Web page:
9. Towards a Human Rights Culture in Social Work Education

    Science.gov (United States)

    Werkmeister Rozas, Lisa; Garran, Ann Marie

    2016-01-01

    A human rights perspective must be embedded in the institutions, organisations or agencies where social work students find themselves. This paper will focus on one particular strategy that could be helpful to the process of solidifying a commitment to human rights for our students. Using a pedagogical tool from a school of social work in the USA originally developed to combat the social injustice of racism, the example transcends the academic institution and offers a solid link in connecting human rights, social justice and social work. Using the construct of critical realism, we argue that, for social work programmes to take steps towards an explicit commitment to human rights, not only must human rights be infused throughout the curriculum, but educators must provide opportunities for making more overt the links between human rights principles, social justice and social work. By addressing behaviours, tendencies and attitudes, students then acquire not only the skills and deeper understanding, but they internalise the motivation and commitment to broaden their human rights frame. In the process of developing a more firm commitment to human rights, we must not be limited to the walls of the academy, but rather extend beyond to our field agencies, organisations and communities. PMID:27559204

  10. Towards a Human Rights Culture in Social Work Education.

    Science.gov (United States)

    Werkmeister Rozas, Lisa; Garran, Ann Marie

    2016-06-01

    A human rights perspective must be embedded in the institutions, organisations or agencies where social work students find themselves. This paper will focus on one particular strategy that could be helpful to the process of solidifying a commitment to human rights for our students. Using a pedagogical tool from a school of social work in the USA originally developed to combat the social injustice of racism, the example transcends the academic institution and offers a solid link in connecting human rights, social justice and social work. Using the construct of critical realism, we argue that, for social work programmes to take steps towards an explicit commitment to human rights, not only must human rights be infused throughout the curriculum, but educators must provide opportunities for making more overt the links between human rights principles, social justice and social work. By addressing behaviours, tendencies and attitudes, students then acquire not only the skills and deeper understanding, but they internalise the motivation and commitment to broaden their human rights frame. In the process of developing a more firm commitment to human rights, we must not be limited to the walls of the academy, but rather extend beyond to our field agencies, organisations and communities.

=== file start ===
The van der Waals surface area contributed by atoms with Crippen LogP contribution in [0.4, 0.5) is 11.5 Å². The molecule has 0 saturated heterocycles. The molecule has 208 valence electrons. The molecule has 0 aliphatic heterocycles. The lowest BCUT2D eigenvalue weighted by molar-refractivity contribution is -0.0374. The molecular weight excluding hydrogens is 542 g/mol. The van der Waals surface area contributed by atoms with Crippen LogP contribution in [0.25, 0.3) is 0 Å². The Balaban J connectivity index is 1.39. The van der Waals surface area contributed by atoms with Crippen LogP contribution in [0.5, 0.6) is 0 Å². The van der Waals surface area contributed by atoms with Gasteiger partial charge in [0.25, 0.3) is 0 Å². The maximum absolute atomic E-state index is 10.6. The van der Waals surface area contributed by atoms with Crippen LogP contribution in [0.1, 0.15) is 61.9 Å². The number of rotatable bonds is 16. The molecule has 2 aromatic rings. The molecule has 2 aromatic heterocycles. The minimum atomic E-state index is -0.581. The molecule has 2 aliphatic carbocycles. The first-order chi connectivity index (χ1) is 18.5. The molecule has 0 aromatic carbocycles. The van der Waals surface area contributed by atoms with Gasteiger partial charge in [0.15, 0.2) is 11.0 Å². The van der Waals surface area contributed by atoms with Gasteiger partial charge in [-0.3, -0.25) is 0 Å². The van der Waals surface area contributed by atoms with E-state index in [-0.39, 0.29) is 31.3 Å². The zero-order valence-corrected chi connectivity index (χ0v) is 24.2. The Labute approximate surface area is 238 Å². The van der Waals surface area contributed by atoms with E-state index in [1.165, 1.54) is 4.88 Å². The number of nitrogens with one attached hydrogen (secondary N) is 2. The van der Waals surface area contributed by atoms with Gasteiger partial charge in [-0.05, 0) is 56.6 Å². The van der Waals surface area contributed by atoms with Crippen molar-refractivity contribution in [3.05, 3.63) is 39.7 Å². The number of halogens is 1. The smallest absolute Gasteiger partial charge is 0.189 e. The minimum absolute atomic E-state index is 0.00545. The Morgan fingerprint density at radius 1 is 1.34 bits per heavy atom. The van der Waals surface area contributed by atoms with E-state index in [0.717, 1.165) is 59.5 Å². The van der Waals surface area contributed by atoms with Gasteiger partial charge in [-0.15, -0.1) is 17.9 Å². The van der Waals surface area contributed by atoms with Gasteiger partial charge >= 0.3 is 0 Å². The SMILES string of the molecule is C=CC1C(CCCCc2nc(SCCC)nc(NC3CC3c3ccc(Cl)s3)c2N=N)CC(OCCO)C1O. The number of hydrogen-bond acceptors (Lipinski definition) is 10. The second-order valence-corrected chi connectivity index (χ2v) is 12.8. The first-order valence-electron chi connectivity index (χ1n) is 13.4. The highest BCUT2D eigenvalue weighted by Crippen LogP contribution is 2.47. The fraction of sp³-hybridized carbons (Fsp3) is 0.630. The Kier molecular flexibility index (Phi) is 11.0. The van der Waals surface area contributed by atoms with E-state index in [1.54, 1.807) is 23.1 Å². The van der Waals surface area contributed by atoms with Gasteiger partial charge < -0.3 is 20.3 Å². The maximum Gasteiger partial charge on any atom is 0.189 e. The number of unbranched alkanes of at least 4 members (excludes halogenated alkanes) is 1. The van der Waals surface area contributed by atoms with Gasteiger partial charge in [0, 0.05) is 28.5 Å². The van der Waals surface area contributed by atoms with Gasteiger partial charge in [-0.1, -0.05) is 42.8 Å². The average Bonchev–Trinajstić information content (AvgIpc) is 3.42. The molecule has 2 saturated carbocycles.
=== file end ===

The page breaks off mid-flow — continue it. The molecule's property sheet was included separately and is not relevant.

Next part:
11. A Cross-Cultural Investigation of Human Performance Technology Interventions

    Science.gov (United States)

    Vadivelu, Ramaswamy N.

    2010-01-01

    Human Performance Technology (HPT) is a field of practice that has evolved from advancements in organizational development, instructional design, strategic human resource management and cognitive psychology. As globalization and trends like outsourcing and off-shoring start to dominate the way organizations grow, HPT practitioners are managing the…

  12. Clinical efficacy of turmeric use in gingivitis: A comprehensive review.

    Science.gov (United States)

    Stoyell, Karissa A; Mappus, Jennifer L; Gandhi, Mona A

    2016-11-01

    Gingivitis affects an estimated 80% of the population, and is characterized as the world's most predominant inflammatory periodontal disease. Without intervention, gingivitis can advance to alveolar bone loss. Therefore, the primary goal in patients suffering with gingivitis is to control plaque buildup and soft tissue inflammation. Current guidelines consider chlorhexidine as the gold standard in the prevention and treatment of gingivitis. However, negative side effects of chlorhexidine, including oral mucosal erosion, discoloration of teeth, and bitter taste, provide an opportunity for alternative medications. Turmeric, a commonly used herb, possesses anti-inflammatory, antioxidant, antibacterial, antiviral, and antifungal properties. By virtue of these properties, multiple controlled trials have been performed to investigate the efficacy of turmeric in gingivitis. The aim of this comprehensive review is to summarize and evaluate the evidence on the efficacy of turmeric as compared to chlorhexidine in the prevention and treatment of gingivitis. PubMed, MedLine (Web of Science), and EBSCO (academic search complete) were utilized as primary literature search tools. The following search strategy was used: ((turmeric OR curcumin OR curcuma) AND (gingivitis OR "gum inflammation")). Five reviewed studies show that both turmeric and chlorhexidine significantly decrease plaque index (PI) and gingival index (GI), and can therefore be used in the prevention and treatment of gingivitis. Both chlorhexidine and turmeric can be used as an adjunct to mechanical means in preventing and treating gingivitis. However, trials longer than 21 days with a greater number of patients are necessary to further evaluate the comparison between turmeric and chlorhexidine. Copyright © 2016 Elsevier Ltd. All rights reserved.

  13. Gingival recession: prevalence and risk indicators among young greek adults.

    Science.gov (United States)

    Chrysanthakopoulos, Nikolaos A